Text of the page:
How to Commercialize Ultrasound Technology

A few years ago, I had the opportunity to commercialize an ultrasound technology. Reflecting upon this process, I am very grateful that there were so many team members and things (including those beyond our control) that contributed to the success of the project. By sharing our journey from the research bench to public use, I hope that people will get an idea of what is involved in a commercialization process and appreciate the importance of team work.Chen_Shigao_2016

It started with our research team who sketched out an idea of using multiple push beams spaced out like a comb to generate multiple shear waves at the same time. It could be used to improve both signal-to-noise ratio and the frame rate for ultrasound elastography. Fortunately our lab had a research scanner that came with a programmable platform. This idea was prototyped and tested on the same day and it worked! Were it not for the research scanner, it would have taken months to get this done. The alternative process involves contacting an ultrasound company (if we ever find one), gaining their support (a research agreement could take months to reach), and testing on a commercial prototype scanner (which is much harder compared to using a research scanner).

It was soon discovered afterwards that the interference of shear waves from the comb push beams make it very hard to calculate the wave speed for elasticity imaging accurately. A mathematician in our team offered to apply a signal processing algorithm that detangles the complicated shear waves into simpler component waves. It solved our problem and helped the idea pass the initial functionality test. The next step was to show the industry the translational potential of this technology and out-license it to them for further development and testing.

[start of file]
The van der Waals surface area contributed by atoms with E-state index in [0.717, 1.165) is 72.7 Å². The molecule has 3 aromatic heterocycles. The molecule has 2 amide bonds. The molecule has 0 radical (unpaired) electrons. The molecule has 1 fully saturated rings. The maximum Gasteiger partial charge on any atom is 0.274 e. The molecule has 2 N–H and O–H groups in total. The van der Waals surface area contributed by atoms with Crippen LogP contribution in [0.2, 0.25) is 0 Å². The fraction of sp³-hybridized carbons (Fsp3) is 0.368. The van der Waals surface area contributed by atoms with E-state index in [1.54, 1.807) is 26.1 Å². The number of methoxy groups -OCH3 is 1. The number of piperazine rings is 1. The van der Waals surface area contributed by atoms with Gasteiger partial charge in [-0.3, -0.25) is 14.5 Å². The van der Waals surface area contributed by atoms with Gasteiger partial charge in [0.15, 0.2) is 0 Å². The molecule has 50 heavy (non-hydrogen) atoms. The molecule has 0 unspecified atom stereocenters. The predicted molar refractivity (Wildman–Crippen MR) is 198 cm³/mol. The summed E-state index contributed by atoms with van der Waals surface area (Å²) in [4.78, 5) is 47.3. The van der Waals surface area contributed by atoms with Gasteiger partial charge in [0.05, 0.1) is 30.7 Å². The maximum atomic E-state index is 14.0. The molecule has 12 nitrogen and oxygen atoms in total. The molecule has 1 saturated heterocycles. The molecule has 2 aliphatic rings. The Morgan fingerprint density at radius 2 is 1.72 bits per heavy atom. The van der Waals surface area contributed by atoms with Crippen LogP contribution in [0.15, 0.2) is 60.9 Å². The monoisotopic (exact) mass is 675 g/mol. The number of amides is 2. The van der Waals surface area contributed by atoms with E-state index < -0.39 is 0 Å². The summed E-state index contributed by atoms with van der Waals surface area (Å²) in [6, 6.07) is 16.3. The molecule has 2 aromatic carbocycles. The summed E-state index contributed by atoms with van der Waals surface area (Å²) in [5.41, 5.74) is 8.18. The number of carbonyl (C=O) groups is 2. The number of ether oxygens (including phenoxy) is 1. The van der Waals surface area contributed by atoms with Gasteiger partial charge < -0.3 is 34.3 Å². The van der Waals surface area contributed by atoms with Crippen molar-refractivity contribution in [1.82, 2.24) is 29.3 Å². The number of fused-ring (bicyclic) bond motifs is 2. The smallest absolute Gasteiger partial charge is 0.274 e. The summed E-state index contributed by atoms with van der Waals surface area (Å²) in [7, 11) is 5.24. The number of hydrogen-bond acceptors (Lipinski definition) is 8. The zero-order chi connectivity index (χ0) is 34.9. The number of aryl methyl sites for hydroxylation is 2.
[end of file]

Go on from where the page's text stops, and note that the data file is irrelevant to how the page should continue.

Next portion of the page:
Back then, the clinical ultrasound division at our institution was developing a strategic partnership with a leading ultrasound company, which was looking for a shear wave elastography solution for their products. The company soon decided to license our technology. To speed up the progress, our intellectual property (IP) office negotiated the licensing agreement with the company, while we worked with the company engineers on the technology in parallel. Both parties shared a common culture of openness, which allowed us to exchange codes with each other. This trusting relationship was found to be very beneficial by both sides as we shared the dedication to achieve common goals quickly.